The state’s top Republican senators have asked Gov. Tom Corbett to make it clear that the Pennsylvania Lottery cannot compete with casinos through online gambling, and they warned that they may pursue legislation to cement that prohibition.
For months, casino owners have been quiet about Corbett’s politically charged plans to allow the scope of lottery gambling to expand in Pennsylvania under the guidance of a private management firm.
But the senators, including President Pro Tempore Joe Scarnati of Jefferson County and Majority Leader Dominic Pileggi of Delaware County, now say they want the private manager’s contract rewritten to prohibit interactive video games or simulated slot machines or table games, even if there are no plans for such games.
Camelot has been vague about its plans to introduce online access to lottery games, and the agreement caps the number of keno outlets, such as bars and restaurants, at 3,000. Keno is a number-picking game in which players are able to participate every few minutes by filling out a card and watching numbers on a video monitor.
The worry, Scarnati said in an interview Tuesday, is the “bleeding into casino-land gambling.”
The senators are waiting to see the administration’s response before they begin to draft legislation, Scarnati said. They also need more information about Camelot’s plans and the guidelines the Corbett administration has set for the firm, Scarnati said.
“There is a concern that the contract would allow Camelot Gaming or its subcontractors to expand the lottery from what is generally considered to be ‘keno’ and provide unlimited types of Internet and monitor-based interactive games,” the senators wrote. “Not only is this a broader expansion of gambling than has been described, but these games will directly compete against our highly regulated casinos.”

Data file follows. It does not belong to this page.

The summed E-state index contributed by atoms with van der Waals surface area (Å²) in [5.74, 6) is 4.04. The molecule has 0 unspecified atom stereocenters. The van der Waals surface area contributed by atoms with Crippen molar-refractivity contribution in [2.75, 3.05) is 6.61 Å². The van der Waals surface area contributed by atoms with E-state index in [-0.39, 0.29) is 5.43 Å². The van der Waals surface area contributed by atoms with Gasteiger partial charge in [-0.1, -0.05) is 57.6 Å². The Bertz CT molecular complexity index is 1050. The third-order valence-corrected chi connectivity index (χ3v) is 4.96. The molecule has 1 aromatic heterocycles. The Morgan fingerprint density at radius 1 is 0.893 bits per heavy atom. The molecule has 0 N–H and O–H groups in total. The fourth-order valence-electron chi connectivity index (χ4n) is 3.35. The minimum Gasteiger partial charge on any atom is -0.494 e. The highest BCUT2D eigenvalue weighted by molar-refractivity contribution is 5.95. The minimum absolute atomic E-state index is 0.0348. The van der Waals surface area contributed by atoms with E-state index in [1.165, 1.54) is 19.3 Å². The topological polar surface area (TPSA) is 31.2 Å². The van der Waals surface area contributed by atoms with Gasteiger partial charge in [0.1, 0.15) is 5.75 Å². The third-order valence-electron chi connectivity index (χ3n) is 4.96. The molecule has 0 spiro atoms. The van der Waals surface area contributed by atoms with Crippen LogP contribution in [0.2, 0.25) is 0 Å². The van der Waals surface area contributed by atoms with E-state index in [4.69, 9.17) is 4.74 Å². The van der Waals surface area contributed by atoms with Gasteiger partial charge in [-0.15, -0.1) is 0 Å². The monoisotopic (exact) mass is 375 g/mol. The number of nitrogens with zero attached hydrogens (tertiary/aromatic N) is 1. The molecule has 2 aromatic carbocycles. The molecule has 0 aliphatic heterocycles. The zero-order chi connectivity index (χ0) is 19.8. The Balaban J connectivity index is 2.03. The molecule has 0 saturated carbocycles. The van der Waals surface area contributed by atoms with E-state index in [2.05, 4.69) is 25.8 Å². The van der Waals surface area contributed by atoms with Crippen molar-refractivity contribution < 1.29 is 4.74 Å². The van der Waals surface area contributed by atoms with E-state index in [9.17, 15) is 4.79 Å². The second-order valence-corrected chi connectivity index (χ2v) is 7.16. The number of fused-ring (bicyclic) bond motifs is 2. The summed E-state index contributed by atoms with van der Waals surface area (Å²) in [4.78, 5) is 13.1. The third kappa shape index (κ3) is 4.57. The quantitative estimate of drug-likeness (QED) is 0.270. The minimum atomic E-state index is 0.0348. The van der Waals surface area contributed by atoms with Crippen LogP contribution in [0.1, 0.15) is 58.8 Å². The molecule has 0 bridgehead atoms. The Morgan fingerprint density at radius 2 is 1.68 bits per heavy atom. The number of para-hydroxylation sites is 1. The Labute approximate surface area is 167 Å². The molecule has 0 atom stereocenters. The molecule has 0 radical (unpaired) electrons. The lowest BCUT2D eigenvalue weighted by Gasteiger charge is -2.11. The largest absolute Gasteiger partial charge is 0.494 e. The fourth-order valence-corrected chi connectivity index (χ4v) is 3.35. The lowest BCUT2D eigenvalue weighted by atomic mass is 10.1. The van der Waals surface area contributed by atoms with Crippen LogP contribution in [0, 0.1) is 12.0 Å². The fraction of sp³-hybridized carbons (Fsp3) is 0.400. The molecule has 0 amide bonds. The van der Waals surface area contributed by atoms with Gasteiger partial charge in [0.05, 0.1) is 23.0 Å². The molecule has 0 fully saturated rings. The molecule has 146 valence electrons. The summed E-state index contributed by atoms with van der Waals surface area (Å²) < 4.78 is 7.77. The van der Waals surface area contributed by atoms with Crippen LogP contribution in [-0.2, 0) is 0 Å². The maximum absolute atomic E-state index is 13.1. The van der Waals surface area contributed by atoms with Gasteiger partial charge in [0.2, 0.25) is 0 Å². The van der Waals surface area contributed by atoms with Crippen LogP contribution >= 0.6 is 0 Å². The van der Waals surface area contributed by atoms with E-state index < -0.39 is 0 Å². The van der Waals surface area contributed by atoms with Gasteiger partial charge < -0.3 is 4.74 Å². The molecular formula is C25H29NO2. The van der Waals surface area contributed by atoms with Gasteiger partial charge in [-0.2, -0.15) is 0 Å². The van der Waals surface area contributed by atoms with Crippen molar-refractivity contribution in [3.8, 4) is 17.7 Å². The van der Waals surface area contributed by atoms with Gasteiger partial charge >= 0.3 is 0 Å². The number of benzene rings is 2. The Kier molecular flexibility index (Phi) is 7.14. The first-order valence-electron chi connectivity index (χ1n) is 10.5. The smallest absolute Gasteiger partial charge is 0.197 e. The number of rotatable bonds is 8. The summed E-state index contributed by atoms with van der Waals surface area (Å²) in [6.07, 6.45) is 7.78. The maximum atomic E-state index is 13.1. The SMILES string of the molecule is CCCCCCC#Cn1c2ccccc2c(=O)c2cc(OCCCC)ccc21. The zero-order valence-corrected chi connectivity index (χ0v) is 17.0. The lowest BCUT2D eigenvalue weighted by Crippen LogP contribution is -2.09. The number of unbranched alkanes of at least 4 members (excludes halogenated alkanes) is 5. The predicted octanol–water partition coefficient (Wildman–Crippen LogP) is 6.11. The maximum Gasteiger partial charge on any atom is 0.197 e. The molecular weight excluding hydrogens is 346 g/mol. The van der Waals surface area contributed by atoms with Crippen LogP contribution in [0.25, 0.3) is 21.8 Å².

Last week, the Corbett administration finalized a 20- to 30-year contract with British lottery operator Camelot Global Services to manage the state-owned lottery.
The governor’s office did not say Tuesday whether Corbett, a Republican, would seek to rewrite the contract with Camelot. In a statement, it said he is committed to a cautious approach to the introduction of any new games that are legally allowed.
“We are confident that Camelot shares the same commitment,” the administration said.
It also said Camelot’s management agreement does not include video poker, video poker-like games or video lottery terminals.
The deal has drawn heavy criticism from Democratic lawmakers, a lawsuit from the union that represents state lottery employees and a warning from Democratic state Treasurer Rob McCord that he may not approve payments to Camelot if he is not convinced that its plans to expand gambling are legal.
In their letter delivered to Corbett’s office last week, the senators said their concerns escalated after watching testimony at a Jan. 14 Senate Finance Committee hearing on the matter and reading through recently released documents about the management agreement with Camelot.
Also signing the letter were Majority Whip Pat Browne of Lehigh County and Sens. Robert Tomlinson of Bucks County and Kim Ward of Westmoreland County.
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